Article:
It’s a long way from Mayberry, NC to Bean Blossom, IN, but that’s exactly the road that Rodney Dillard has trod on his way to seeing The Dillards inducted last month into the Bill Monroe Bluegrass Hall of Fame, located in The Bill Monroe Museum at the park where Big Mon put on his festival while he was alive.
The honor was bestowed on September 24 during the 48th annual Uncle Penn festival in Bean Blossom, IN. Rodney brought his current edition of The Dillards to perform, alongside fellow bluegrass legend Bobby Osborne.
As the only living member of the original band – Rodney Dillard on guitar, Doug Dillard on banjo, Dean Webb on mandolin, and Mitch Jayne on bass – Rodney accepted the induction for his deceased bandmates.
He tells us that he was filled with pride accepting the induction for the band.
“I was very blessed and very honored to finally be a member of the Bill Monroe Hall of Fame. It is among the greatest tributes I have ever received. All the guys would have loved this. I accepted the honor for all the other guys.
They were so nice to us in Bean Blossom. They have really fixed that place up. We stayed in a little cabin on site. I am really impressed by that Museum. There is a lot of history in that room. There’s Bill Monroe’s smashed mandolin case in there. That really meant a lot to me to see that.”
The following is the biography of the band that will be displayed in the Bill Monroe Museum.
The Dillards, besides being a band that made wonderful and time tested music, are amongst bluegrass’s greatest ambassadors, innovators and contributors.
Through a variety of means, the Dillards introduced people to bluegrass and influenced people in a major way. As teenagers Rodney and Doug Dillard, Mitch Jayne, and Dean Webb left Salem, Missouri for California with $10.50 in their pocket. They brought their Ozark Mountain Bluegrass sound to LA’s blossoming folk scene where they made fans and influenced musicians.
Their classic episodes on the Andy Griffith Show have been bringing bluegrass to the world for over 60 years. The Dillards are the most watched bluegrass group in history! Later they toured with rock acts such as Sam the Sham, Mitch Ryder, Bill Cosby, The Byrds, and Elton John where they brought the bluegrass sound and energy to young rock fans.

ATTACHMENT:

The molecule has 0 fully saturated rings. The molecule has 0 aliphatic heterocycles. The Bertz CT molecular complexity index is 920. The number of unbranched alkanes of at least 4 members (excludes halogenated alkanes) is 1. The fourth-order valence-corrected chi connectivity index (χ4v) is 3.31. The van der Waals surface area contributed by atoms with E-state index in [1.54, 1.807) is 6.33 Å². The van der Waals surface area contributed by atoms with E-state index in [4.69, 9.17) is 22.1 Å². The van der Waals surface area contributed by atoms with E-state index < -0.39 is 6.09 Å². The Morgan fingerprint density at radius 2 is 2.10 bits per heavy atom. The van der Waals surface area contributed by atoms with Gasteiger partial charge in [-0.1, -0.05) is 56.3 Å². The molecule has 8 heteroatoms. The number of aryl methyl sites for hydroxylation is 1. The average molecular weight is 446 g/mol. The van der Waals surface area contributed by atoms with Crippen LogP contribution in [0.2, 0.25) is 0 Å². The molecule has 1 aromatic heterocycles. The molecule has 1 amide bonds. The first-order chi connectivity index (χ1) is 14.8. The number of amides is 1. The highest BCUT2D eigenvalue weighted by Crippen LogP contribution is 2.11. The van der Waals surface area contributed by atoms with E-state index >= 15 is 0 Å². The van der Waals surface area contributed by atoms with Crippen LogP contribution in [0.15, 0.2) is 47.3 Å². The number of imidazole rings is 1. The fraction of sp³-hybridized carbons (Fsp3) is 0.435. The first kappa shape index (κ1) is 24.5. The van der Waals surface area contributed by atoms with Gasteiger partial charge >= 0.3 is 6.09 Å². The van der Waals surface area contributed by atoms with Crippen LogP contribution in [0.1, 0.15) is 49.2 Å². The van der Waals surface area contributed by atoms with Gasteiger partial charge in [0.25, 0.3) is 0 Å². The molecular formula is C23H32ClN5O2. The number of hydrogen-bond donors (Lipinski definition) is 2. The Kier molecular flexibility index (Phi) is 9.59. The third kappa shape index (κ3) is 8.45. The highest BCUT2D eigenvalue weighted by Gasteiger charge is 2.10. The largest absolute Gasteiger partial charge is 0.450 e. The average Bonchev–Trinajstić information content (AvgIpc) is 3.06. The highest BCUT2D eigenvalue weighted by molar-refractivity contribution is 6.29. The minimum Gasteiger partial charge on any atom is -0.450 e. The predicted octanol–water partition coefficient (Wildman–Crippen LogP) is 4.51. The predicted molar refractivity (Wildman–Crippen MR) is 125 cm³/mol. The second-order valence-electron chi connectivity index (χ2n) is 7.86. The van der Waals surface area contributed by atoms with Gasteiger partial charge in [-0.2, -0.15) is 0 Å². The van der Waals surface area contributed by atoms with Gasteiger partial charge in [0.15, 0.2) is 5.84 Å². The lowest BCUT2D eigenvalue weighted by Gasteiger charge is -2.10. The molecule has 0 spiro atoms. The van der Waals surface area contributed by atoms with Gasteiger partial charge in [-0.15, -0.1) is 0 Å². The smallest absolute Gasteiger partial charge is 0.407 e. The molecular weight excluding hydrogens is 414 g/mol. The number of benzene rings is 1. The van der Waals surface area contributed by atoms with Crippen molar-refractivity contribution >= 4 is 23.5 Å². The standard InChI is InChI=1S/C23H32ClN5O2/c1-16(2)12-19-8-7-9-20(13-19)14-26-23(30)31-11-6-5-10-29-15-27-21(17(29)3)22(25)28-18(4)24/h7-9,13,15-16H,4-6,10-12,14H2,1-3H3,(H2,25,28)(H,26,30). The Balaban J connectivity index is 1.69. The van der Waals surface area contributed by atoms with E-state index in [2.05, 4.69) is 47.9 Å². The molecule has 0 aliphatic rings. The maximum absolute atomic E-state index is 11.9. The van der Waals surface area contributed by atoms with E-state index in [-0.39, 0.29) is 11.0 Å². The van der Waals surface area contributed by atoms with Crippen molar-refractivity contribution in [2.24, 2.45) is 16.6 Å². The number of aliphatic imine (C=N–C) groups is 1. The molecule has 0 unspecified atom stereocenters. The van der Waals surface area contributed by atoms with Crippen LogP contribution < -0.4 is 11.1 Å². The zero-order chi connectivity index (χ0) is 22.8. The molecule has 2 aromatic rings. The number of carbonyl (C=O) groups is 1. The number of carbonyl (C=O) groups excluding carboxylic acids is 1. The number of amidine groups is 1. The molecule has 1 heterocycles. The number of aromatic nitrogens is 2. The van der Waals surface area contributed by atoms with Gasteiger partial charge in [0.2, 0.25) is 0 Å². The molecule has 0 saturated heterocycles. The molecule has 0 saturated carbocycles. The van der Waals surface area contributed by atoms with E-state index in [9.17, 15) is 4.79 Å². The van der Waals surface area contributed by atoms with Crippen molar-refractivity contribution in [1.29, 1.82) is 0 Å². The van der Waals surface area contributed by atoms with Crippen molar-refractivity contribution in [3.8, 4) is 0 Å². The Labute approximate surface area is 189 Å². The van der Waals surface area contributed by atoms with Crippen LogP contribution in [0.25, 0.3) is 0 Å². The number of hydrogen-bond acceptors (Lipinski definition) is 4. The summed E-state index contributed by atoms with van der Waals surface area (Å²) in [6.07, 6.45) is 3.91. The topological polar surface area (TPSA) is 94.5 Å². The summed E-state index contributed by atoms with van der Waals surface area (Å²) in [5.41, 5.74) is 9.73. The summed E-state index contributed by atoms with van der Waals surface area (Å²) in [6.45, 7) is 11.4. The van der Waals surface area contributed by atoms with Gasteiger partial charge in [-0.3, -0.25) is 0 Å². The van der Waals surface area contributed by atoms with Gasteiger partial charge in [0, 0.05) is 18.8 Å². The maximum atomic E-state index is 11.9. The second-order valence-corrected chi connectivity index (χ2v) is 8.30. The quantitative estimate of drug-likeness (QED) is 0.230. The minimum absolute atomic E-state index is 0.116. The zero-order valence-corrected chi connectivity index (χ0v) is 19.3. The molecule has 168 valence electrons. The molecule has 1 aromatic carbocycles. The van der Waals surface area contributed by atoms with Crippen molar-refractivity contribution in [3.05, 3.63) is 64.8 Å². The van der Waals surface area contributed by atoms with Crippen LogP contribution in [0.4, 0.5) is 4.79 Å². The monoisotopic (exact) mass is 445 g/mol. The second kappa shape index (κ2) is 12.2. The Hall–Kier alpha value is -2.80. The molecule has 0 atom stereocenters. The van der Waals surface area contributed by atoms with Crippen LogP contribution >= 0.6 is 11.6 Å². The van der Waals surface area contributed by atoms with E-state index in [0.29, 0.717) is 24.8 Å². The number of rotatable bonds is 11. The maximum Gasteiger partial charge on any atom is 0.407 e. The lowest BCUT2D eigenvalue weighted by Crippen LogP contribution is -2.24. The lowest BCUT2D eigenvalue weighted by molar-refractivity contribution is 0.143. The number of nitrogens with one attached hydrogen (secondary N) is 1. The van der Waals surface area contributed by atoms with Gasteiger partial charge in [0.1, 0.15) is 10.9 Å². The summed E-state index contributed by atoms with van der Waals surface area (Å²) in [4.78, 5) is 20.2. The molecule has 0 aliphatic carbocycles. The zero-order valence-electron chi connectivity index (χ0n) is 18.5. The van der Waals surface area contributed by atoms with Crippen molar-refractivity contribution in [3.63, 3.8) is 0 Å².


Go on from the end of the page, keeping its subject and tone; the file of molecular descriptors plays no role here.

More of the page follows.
The Dillard’s were innovative and experimented with new sounds through their whole career. They added electric bass, drums, steel guitar, and orchestra to bluegrass triad harmonies, and brought the bluegrass feel to other folks. They were the first bluegrass band to cover a Bob Dylan tune. Rodney was one of the very first musicians to layer vocals in the studio in order to create a full choral sound from 3-4 voices. The Dillards played a crucial role in bringing two brand new music genres to mainstream America – bluegrass and country rock. Rolling Stone magazine called Rodney Dillard “The Father of Country Rock.”
Doug Dillard had a very distinctive sound on his banjo, and featured unique rolls and licks. He played banjo for the soundtrack of the hit movie, Bonnie & Clyde, which caused a great bluegrass revival. (Scruggs did Foggy Mountain Breakdown).
The Dillards have had substantial influence on many musicians. John McEuen, one of the founding members of the Nitty Gritty Dirt Band, said he would not be playing music except for the inspiration of the Dillards. John Paul Jones, Linda Ronstadt, Steve Martin, Buffalo Sprinfield, Sam Bush, Billy Strings, and The Avett Brothers all cite the Dillards as an influence. Dean Webb helped The Byrds arrange the vocals on their first #1 hit, Mr. Tambourine Man.
The Dillards have been top songwriters, having composed hundreds of songs including such classics as Old Home Place, There Is A Time, Dooley, Doug’s Tune and Ebo Walker. Their songs have been covered by artists from Alan Jackson to Phish to The Kingston Trio. They had many great albums ranging from traditional to progressive including Back Poarch Bluegrass, Live!!!!Almost!!!, Wheatstraw Suite, Copperfields, and Pickin’ & Fiddlin’.
Not only were the Dillards great musicians, they were also lovable showmen and entertainers. Mitch Jayne was an exceptional MC. Both he and Rodney used their keen wit and humor to bring laughter to all. Audiences left their shows in a great mood. The Dillards are also members of the International Bluegrass Music Association Hall of Fame.
In 2022, Rodney carries on the Dillards, is an ordained minister, and has a Christian themed “Mayberry Values” ministry.
Talking about being inducted brought on a recall stream of consciousness for Dillard, now 80 years old.
“We first met Monroe when we were kids. I remember he came up to me one time and said, ‘Hey Dillard. How’d you get on that Andy Griffith Show?‘
You can’t do what those guys did… Bill Monroe, the Stanleys. You can’t copy what these guys did, and the young people in bluegrass today are taking it in their own direction. I’m so happy to see that. I don’t believe in suppressing creativity.
When we first started on Elektra, the New York critics really slaughtered us.
But I remember Earl said to me, ‘I like to see music progress. When I first started learning banjo, I wasn’t playing bluegrass, I was playing banjo.’ I was lucky to get to know those guys.
It’s been a good run. When I can’t hear anymore, or can’t sing on key, I’ll be done. But for now, I’m having a blast.”
Long live The Dillards!